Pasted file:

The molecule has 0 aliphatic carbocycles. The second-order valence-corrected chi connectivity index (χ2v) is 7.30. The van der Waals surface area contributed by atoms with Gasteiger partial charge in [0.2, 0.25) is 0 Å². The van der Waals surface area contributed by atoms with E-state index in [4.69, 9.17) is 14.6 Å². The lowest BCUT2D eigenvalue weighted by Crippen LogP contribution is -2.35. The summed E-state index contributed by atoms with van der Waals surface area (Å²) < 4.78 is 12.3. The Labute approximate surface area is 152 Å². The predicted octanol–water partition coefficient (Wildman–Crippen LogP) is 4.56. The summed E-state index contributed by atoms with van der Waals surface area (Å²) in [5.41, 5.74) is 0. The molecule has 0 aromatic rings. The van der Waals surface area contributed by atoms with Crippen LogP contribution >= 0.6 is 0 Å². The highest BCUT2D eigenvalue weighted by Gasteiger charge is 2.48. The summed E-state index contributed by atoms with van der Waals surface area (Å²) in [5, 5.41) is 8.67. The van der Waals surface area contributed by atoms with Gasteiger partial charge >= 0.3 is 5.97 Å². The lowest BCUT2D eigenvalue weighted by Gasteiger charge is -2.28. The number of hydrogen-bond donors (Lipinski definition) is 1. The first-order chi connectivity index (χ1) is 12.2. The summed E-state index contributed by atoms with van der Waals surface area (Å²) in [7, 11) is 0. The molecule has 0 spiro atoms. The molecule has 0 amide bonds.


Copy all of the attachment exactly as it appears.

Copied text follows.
The molecule has 0 aliphatic carbocycles. The second-order valence-corrected chi connectivity index (χ2v) is 7.30. The van der Waals surface area contributed by atoms with Gasteiger partial charge in [0.2, 0.25) is 0 Å². The van der Waals surface area contributed by atoms with E-state index in [4.69, 9.17) is 14.6 Å². The lowest BCUT2D eigenvalue weighted by Crippen LogP contribution is -2.35. The summed E-state index contributed by atoms with van der Waals surface area (Å²) < 4.78 is 12.3. The Labute approximate surface area is 152 Å². The predicted octanol–water partition coefficient (Wildman–Crippen LogP) is 4.56. The summed E-state index contributed by atoms with van der Waals surface area (Å²) in [5.41, 5.74) is 0. The molecule has 0 aromatic rings. The van der Waals surface area contributed by atoms with Crippen LogP contribution >= 0.6 is 0 Å². The highest BCUT2D eigenvalue weighted by Gasteiger charge is 2.48. The summed E-state index contributed by atoms with van der Waals surface area (Å²) in [5, 5.41) is 8.67. The van der Waals surface area contributed by atoms with Gasteiger partial charge >= 0.3 is 5.97 Å². The lowest BCUT2D eigenvalue weighted by Gasteiger charge is -2.28. The number of hydrogen-bond donors (Lipinski definition) is 1. The first-order chi connectivity index (χ1) is 12.2. The summed E-state index contributed by atoms with van der Waals surface area (Å²) in [7, 11) is 0. The molecule has 0 spiro atoms. The molecule has 0 amide bonds.